Dec. 13, 2017
Have you ever looked to the autumn sky above and wondered how many of your favorite feathered friends are out there, as they migrate southward each year? If so, then you are not alone.
A common goal in ecology has been to estimate the abundance of wild populations. From basic counts to educated guesses, historically, people have tried it all. During and even before the work of Sir Ronald Fischer, the father of modern statistics, applied mathematics aided in population estimation — for humans and wild animals alike.
F. C. Lincoln helped pioneer capture-mark-recapture, or CMR. It was simple: trap a random set of animals of the same species in an area, mark those you caught with a unique tag, release them back into the wild for a period of time, return to the same area once more and randomly trap individuals of that same species again and record which previously tagged individuals, if any, came back to the area.
In brief, when you know the proportion of individuals you recaptured the second time, you can assume that you trapped the same proportion of the total population when you trapped the first time. Such information is useful to estimate population abundance.
In a recent paper, we used modern statistical advancements in CMR to estimate abundance of golden eagles, a species of conservation concern in the United States, using an unusual approach.
In effect, we did not physically capture, mark or recapture individual animals in the wild; rather, we did so virtually in a computing environment with the help of observational data collected by some savvy citizen-scientists.
Golden eagles in eastern North America face lethal and sub-lethal threats, many of which are human caused. However, these eagles are rarely seen, broad-ranging and difficult to capture in the wild because they often avoid areas of human activity.
Despite this fact, citizen-scientists observe golden eagles frequently and regularly during their annual spring and autumn migrations in Pennsylvania. Hawk counters collect their data on golden eagles and other migrant species and archive their observations in an online database.
Now, here’s where things get really exciting, at least for me. Because historic hawk-count data included information on the timing of golden eagles migrating southward, telemetry data gave us an idea of how fast they fly while migrating in autumn and we could measure the distance between each of the monitoring sites they passed, we could then estimate how long it would take eagles to travel between pairs of sites.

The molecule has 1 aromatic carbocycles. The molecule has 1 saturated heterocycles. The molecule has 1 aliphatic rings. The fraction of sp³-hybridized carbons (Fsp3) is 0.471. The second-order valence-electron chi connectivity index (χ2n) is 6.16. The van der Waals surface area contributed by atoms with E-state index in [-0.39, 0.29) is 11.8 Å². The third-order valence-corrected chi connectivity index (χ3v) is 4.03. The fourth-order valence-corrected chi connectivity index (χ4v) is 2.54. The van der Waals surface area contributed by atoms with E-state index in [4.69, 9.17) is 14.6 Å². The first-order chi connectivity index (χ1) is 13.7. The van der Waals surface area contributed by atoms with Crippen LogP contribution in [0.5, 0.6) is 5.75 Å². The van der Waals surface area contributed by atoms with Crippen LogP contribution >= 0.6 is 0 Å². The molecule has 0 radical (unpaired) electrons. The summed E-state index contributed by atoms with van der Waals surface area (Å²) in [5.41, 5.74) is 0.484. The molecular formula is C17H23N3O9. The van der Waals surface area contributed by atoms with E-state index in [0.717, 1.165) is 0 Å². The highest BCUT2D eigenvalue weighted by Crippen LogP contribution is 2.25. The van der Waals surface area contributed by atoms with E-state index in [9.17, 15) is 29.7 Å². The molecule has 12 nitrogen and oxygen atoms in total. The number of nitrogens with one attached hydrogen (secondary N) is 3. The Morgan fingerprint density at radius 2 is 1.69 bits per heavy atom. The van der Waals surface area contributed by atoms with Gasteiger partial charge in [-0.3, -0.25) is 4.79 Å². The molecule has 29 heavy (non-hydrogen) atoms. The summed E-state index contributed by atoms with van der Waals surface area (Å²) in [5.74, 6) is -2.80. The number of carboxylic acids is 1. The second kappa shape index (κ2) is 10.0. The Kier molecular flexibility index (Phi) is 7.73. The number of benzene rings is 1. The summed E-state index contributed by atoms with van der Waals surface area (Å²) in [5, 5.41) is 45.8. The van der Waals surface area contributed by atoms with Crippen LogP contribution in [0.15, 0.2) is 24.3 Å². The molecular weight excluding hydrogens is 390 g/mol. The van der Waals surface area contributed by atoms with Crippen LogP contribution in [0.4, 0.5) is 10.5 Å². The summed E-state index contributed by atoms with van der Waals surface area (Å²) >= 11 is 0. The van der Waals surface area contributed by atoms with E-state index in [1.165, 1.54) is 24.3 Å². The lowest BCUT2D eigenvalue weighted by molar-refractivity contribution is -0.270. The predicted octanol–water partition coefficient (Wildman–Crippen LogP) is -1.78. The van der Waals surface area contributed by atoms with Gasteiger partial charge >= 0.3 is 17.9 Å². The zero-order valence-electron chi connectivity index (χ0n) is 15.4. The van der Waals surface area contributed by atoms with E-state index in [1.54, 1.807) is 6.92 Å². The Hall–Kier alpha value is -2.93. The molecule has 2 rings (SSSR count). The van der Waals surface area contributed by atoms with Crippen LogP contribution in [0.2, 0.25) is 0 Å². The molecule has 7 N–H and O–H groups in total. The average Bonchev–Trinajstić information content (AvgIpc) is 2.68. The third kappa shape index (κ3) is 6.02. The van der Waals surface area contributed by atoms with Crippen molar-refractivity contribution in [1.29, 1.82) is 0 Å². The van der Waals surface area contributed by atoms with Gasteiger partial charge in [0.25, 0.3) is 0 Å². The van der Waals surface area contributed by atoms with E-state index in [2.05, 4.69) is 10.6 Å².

Using a customized computer program, we matched records of golden eagles together, from site to site, such that we could know when observers at one site counted a bird that had probably been counted at a previous site (i.e. eagles became “captured,” “marked” and “recaptured”).
Most exciting for us — our methodology worked. Our population abundance models estimated that approximately 1,350 golden eagles were in our study area each autumn.
In the end, we feel that we have produced a useful framework for evaluating other migratory bird populations based on similar data and known movement behaviors.
Our proposed methodology not only builds upon the legacy of modern CMR work, but it is also far more cost-effective than physical CMR and other costly techniques such as fixed-wing aircraft surveys used in the western United States.
Most importantly, such an achievement was only made possible by the tireless work of numerous dedicated citizen-scientists, whose standardized and centrally managed data can provide wildlife researchers and managers with quality information useful in conservation decisions. To our friends at the Hawk Migration Association of North America, for all of their data collection and management year-in and year-out, our team is abundantly grateful — pun intended!